I was privileged enough to interview the teachers on Tuesday and I was intrigued by their responses to two questions: 1) How did you perceive the students' responses to the unit? 2) What differences did you find between participation in this unit and their previous games participation?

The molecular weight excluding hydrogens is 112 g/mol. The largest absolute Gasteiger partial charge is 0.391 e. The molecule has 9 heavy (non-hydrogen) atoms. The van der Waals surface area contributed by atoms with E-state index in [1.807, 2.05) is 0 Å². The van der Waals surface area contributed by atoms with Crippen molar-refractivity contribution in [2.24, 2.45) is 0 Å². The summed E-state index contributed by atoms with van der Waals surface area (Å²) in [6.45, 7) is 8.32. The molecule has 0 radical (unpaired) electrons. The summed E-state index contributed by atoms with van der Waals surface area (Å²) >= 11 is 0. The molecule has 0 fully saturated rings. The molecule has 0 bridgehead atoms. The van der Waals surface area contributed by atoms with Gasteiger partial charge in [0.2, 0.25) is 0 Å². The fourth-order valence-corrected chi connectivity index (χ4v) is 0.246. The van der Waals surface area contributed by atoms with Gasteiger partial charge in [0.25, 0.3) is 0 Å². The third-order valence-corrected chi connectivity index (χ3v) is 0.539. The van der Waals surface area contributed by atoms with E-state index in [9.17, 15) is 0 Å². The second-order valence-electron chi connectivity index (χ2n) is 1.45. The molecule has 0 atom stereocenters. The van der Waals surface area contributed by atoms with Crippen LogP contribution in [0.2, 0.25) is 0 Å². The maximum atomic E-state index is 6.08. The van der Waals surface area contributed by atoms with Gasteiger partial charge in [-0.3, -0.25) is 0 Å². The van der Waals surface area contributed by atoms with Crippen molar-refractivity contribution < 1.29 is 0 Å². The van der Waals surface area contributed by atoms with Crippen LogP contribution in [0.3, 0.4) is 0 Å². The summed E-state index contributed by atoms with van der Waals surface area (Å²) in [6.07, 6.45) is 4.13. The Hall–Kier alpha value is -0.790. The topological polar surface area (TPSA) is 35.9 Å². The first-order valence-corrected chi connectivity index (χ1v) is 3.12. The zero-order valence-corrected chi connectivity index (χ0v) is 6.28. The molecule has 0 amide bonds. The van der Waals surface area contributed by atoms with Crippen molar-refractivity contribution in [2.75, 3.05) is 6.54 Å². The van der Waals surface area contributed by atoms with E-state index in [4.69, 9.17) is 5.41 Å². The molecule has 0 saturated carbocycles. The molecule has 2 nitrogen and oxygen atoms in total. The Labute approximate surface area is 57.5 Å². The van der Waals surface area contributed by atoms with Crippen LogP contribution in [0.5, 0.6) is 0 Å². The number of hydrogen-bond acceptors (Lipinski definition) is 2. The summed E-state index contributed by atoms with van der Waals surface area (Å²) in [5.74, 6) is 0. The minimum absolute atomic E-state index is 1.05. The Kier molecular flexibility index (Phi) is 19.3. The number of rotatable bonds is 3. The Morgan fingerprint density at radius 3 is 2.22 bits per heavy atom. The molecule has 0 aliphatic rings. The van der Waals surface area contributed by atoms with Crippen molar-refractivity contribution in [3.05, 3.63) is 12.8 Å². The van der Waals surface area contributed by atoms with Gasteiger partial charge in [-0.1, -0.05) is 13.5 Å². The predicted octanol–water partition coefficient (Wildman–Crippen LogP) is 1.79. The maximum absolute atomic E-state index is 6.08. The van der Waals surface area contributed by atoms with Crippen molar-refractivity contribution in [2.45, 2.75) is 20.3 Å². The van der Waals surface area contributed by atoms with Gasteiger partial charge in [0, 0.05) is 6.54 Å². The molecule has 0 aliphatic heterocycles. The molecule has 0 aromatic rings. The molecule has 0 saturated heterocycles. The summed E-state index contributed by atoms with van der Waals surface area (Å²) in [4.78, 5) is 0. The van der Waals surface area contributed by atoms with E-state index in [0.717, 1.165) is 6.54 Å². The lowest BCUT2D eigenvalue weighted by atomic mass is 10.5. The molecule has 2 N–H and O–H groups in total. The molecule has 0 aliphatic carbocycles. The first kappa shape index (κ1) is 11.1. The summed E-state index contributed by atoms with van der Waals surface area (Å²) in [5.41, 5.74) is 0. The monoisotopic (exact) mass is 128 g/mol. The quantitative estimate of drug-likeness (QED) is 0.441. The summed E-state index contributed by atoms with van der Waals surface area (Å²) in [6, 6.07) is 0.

Both teachers felt that the unit had worked well but that it had been a challenge. This challenge had emerged from a number of significant factors. Firstly their role had changed. They didn't teach in the way they normally did and their voice was no longer dominant. They were taking more of a back seat in terms of classroom management, which in turn allowed them to work more closely with their students. However, this also meant that the relationship between teacher and student changed. It was this change that baffled them at first as they tried to reconsider the language and approach that they should now use in their teaching. Secondly, they felt that they weren't giving enough to these lessons. It was almost as if they felt that they had to work even harder because they were being studies by me (and a colleague) and were also studying their own teaching. They were disappointed that their other teaching responsibilities sometimes got in the way of the work they were doing with these students. This mirrors my PhD findings. Teachers want to succeed and when given the opportunity they want to throw themselves into the enhancement of teaching and, more importantly, student learning. Thirdly, they were delighted by the change in response by some of the most disaffected kids (i.e. those who thrive in the classroom but shy away from the physical nature of phys ed). They were being challenge to think and this appealed to them. Conversely, those in the "I want to just play" group didn't want to think and found that game-design got in the way of playing. Ironically, there was a reversal in the students who were enjoying physical education. However, from the anti-ablest perspective I have argued from earlier, this might not be considered a bad thing (?). Fourthly, the teacher felt that the students' enjoyment and elarning was sustainable and they were looking forward to next year when the games would be played rather than dreading the lessons that the older pupils were experiencing.